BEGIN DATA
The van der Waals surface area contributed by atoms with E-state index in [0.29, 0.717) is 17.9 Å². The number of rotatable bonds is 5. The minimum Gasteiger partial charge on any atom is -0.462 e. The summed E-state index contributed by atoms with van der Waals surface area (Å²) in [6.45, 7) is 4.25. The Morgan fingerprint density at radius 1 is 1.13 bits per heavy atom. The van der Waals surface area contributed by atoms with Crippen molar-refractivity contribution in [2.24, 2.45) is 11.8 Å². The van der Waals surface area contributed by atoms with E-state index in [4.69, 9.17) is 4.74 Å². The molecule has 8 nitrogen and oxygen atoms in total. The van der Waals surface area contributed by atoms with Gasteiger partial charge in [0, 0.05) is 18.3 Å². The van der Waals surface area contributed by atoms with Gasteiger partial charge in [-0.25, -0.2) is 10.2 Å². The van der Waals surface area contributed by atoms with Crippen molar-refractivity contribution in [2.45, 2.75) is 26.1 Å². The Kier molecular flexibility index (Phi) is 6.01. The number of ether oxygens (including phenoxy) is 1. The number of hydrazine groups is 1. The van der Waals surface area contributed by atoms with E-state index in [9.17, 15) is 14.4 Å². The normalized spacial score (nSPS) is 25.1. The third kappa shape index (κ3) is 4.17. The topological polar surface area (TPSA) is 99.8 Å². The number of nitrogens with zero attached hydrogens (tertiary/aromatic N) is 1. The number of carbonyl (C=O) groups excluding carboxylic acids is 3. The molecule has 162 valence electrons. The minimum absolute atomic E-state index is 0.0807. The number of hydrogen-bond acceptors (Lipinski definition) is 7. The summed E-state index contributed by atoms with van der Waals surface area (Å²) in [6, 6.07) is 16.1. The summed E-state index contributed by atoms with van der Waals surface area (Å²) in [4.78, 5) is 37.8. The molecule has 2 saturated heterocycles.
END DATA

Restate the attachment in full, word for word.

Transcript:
The van der Waals surface area contributed by atoms with E-state index in [0.29, 0.717) is 17.9 Å². The number of rotatable bonds is 5. The minimum Gasteiger partial charge on any atom is -0.462 e. The summed E-state index contributed by atoms with van der Waals surface area (Å²) in [6.45, 7) is 4.25. The Morgan fingerprint density at radius 1 is 1.13 bits per heavy atom. The van der Waals surface area contributed by atoms with Crippen molar-refractivity contribution in [2.24, 2.45) is 11.8 Å². The van der Waals surface area contributed by atoms with E-state index in [4.69, 9.17) is 4.74 Å². The molecule has 8 nitrogen and oxygen atoms in total. The van der Waals surface area contributed by atoms with Gasteiger partial charge in [0, 0.05) is 18.3 Å². The van der Waals surface area contributed by atoms with Gasteiger partial charge in [-0.25, -0.2) is 10.2 Å². The van der Waals surface area contributed by atoms with Crippen molar-refractivity contribution in [2.45, 2.75) is 26.1 Å². The Kier molecular flexibility index (Phi) is 6.01. The number of ether oxygens (including phenoxy) is 1. The number of hydrazine groups is 1. The van der Waals surface area contributed by atoms with E-state index in [9.17, 15) is 14.4 Å². The normalized spacial score (nSPS) is 25.1. The third kappa shape index (κ3) is 4.17. The topological polar surface area (TPSA) is 99.8 Å². The number of nitrogens with zero attached hydrogens (tertiary/aromatic N) is 1. The number of carbonyl (C=O) groups excluding carboxylic acids is 3. The molecule has 162 valence electrons. The minimum absolute atomic E-state index is 0.0807. The number of hydrogen-bond acceptors (Lipinski definition) is 7. The summed E-state index contributed by atoms with van der Waals surface area (Å²) in [6, 6.07) is 16.1. The summed E-state index contributed by atoms with van der Waals surface area (Å²) in [4.78, 5) is 37.8. The molecule has 2 saturated heterocycles.